Implementing new functionality for users and leaving them to their own devices can be quite risky. Even before introducing it to a larger audience, it's a good idea to talk to selected customers about their impressions and further expectations. As we know, the Discovery process is about continuous improvement, not a one-off test. The Discovery process is ultimately about continuous improvement, not a one-time survey. It gives us a chance to find out how the new functionality is received. In the context of chatbot analytics, it helped to create and redesign solutions better suited to the needs and expectations of the representatives of the target group. In addition, it prevented us from incurring costs for the development of a solution that would not be attractive to customers - as evidenced by the positive feedback with a few suggestions that we gathered during the interviews before presenting the functionality to a wider audience.
Validation of an idea - why is it that the more sweat is poured in training, the less blood there is in the ring?
I have recently presented an interesting tool - Validation Field, which allows you to structure the process of validating an idea, taking into account the definition of success metrics and also at this stage, making decisions on the next steps (assuming a positive, negative and neutral scenario).
I'm a big fan of conceptual work because it forces you to look at an issue from a broader perspective. They say that if you can't fit an idea on one page, it's a bad idea. In this case, simplicity is definitely the key (of course the problem can be complex, but at an abstract level we should be able to present it in the proverbial elevator pitch within 30 seconds).
That's why, even before any work is done by the development team, it's worth spending some time thinking about assumptions, expected results, and thinking about next steps. A perfect example of the fact that the more sweat is poured out in training, the less blood there is in the ring.😇
This and similar templates are great tools to quickly connect all the dots.
Implementation (Experimental phased release) - why is it not always worth going all the way?
When developing large, global products, it is a good practice to make new features available to users gradually (e.g., making features available behind a feature flag). This way you can avoid unwanted mistakes in production, but most importantly you can correct the set course early.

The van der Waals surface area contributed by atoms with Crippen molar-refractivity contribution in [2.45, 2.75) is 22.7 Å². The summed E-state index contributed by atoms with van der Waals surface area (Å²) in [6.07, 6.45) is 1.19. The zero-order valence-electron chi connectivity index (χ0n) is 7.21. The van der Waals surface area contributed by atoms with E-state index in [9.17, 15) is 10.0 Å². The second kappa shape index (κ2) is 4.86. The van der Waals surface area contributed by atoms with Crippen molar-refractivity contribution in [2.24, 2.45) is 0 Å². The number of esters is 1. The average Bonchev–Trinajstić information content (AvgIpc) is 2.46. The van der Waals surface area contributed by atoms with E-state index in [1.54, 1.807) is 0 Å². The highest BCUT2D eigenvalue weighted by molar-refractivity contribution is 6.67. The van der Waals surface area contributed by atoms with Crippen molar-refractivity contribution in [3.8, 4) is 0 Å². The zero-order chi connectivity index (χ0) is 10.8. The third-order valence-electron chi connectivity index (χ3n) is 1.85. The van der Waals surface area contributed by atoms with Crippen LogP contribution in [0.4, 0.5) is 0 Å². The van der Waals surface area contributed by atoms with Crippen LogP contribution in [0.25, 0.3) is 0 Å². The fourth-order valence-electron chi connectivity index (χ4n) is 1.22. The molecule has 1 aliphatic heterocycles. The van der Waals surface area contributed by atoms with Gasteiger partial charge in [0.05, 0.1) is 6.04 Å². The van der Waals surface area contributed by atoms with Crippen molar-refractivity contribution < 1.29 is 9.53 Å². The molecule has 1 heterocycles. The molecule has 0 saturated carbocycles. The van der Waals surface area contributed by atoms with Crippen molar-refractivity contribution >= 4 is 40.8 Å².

Practice shows that even the best, most detailed test scenarios do not always give a 100% guarantee that we have not missed something. After all, we are only human and mistakes happen. What's more, if the product allows its users to interfere in the logic of the tool's operation (e.g. through settings - in our case, the flow of the bot's operation), there will most likely be some customers who will do something that may perplex us. Users often unknowingly use functionality in a different way than intended (perhaps poor education is to blame?). There is no other option than to identify such edge cases empirically.
However, the greatest value is the space for interviews with users (as I wrote above). After all, it is for them that products are built and new functionalities implemented. They say it's easy to build a good product. What is difficult is to build a product that people will love, that will satisfy their needs and solve their problems. Until the solution is delivered to end customers, we move around hypotheses and assumptions. Usability testing is the primary source of information on whether users will easily find the right information or complete a particular process. It is also a chance to see how they read the content provided to them and how they navigate the new version of the website. Conclusions, in turn, allow you to implement improvements that will ultimately satisfy everyone.
Is it worth implementing new functionalities at a rapid pace? Definitely yes. Is it worth implementing them at any cost? Definitely not. As long as there is a clear increment and uncertainties are reduced, we are moving at a good pace.
The iterative approach as a way of dealing with difficult challenges, or how not to go crazy.
In product initiatives, where the goal often consists of vague assumptions and there are many methods to achieve it, there is only one way to keep from going crazy--an iterative approach is essential. It assumes that you should create a detailed plan only for the nearest period of time, the so-called iteration. In a given iteration, it is expected to achieve specific goals, to create certain parts of the product. Depending on the results of work, you can also plan the next iteration. There are no rigid rules as to the duration, it can be, for example, a month, and the iterations themselves can be numerous. It is difficult to estimate with a high degree of certainty how long it will take to create a complex solution on which many programmers are working.
Such an approach to product management makes the action plan more and more detailed step by step during implementation.
Each subsequent iteration is also a chance to draw conclusions and implement improvements. This whole process, thanks to interesting techniques, can also be a lot of fun and serve team integration. It is worth experimenting with different approaches, draw conclusions, and then only build the best products, most expected by users.